I found there are lists of “the departed”   To achieve take-off there also needs   a few other waterfowl can do so as well. But   of high perches; thus they can rely on glid-
     associated with this sport. That’s one good   to be thrust. An airplane relies on engines   for lift-off they need a long watery runway.   ing, thermals, and flapping. Young osprey
     reason why I’ll stick to birds for this article.  while the bird relies on muscles and flap-                  who are not used to flight are often found
        There are lots of aerodynamic factors   ping. Birds’ chests are designed to accom-  In fact they can only achieve flight over
     that are important for achieving lift-off and   modate a lot of muscle, and they are also   the water’s surface. Occasionally you hear   exhausted on the ground or on docks and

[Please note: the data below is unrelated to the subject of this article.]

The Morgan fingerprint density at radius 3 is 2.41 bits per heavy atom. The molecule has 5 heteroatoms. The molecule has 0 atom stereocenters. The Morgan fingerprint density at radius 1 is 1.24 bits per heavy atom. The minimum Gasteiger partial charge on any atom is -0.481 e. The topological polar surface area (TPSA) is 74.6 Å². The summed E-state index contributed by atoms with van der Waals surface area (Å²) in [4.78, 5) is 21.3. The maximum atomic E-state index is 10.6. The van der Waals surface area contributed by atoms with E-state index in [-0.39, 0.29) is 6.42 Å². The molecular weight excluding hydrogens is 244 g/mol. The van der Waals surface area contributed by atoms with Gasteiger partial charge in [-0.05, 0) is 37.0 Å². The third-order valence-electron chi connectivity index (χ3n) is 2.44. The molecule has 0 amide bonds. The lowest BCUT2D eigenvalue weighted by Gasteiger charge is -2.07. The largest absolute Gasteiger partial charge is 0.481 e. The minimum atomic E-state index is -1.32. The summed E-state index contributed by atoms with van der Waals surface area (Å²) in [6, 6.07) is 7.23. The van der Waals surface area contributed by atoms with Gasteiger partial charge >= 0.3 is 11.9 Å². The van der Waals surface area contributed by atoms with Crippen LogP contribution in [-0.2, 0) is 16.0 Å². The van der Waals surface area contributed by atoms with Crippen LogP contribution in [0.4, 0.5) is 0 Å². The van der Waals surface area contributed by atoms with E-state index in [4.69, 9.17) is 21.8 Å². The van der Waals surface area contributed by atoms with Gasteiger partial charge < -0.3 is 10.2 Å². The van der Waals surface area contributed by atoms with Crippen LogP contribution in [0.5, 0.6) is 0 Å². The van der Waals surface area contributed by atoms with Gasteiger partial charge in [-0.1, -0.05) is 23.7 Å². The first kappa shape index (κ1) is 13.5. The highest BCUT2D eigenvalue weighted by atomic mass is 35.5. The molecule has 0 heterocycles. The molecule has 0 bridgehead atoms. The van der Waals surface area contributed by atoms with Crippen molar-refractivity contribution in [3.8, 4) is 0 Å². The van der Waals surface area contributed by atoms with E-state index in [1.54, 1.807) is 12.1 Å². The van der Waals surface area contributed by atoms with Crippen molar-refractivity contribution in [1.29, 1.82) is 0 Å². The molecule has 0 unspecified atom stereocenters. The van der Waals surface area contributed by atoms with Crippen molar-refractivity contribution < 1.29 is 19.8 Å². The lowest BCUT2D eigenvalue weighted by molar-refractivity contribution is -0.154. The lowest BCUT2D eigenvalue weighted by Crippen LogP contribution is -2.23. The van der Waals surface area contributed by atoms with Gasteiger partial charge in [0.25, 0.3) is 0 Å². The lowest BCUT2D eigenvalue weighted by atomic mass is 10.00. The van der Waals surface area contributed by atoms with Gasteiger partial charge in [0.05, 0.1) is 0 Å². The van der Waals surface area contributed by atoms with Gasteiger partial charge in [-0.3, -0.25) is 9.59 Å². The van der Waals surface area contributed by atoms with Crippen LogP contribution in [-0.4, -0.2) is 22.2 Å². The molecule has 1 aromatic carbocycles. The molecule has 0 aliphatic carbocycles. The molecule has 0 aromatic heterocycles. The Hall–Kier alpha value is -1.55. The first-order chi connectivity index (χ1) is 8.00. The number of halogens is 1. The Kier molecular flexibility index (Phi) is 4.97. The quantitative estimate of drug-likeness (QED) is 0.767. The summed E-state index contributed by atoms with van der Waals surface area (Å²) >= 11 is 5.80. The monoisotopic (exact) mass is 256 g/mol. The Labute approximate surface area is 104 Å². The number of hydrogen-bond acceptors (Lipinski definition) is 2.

are unable to get airborne. In these instanc-
                                                                               stories of loons who at night mistook a wet
     birds have many physical attributes that   relatively lightweight and streamlined to   roadway for a pond, landed, and then need-  es they are susceptible to predation and
     allow them to achieve flight. Their wings,   further enable flight. Their feathers are   ed transport to a body of water—always   elements, but if allowed sufficient time to
     like those of planes and insects, are basically   light but strong. The ratio of body to wing,                rest they are normally able to achieve flight.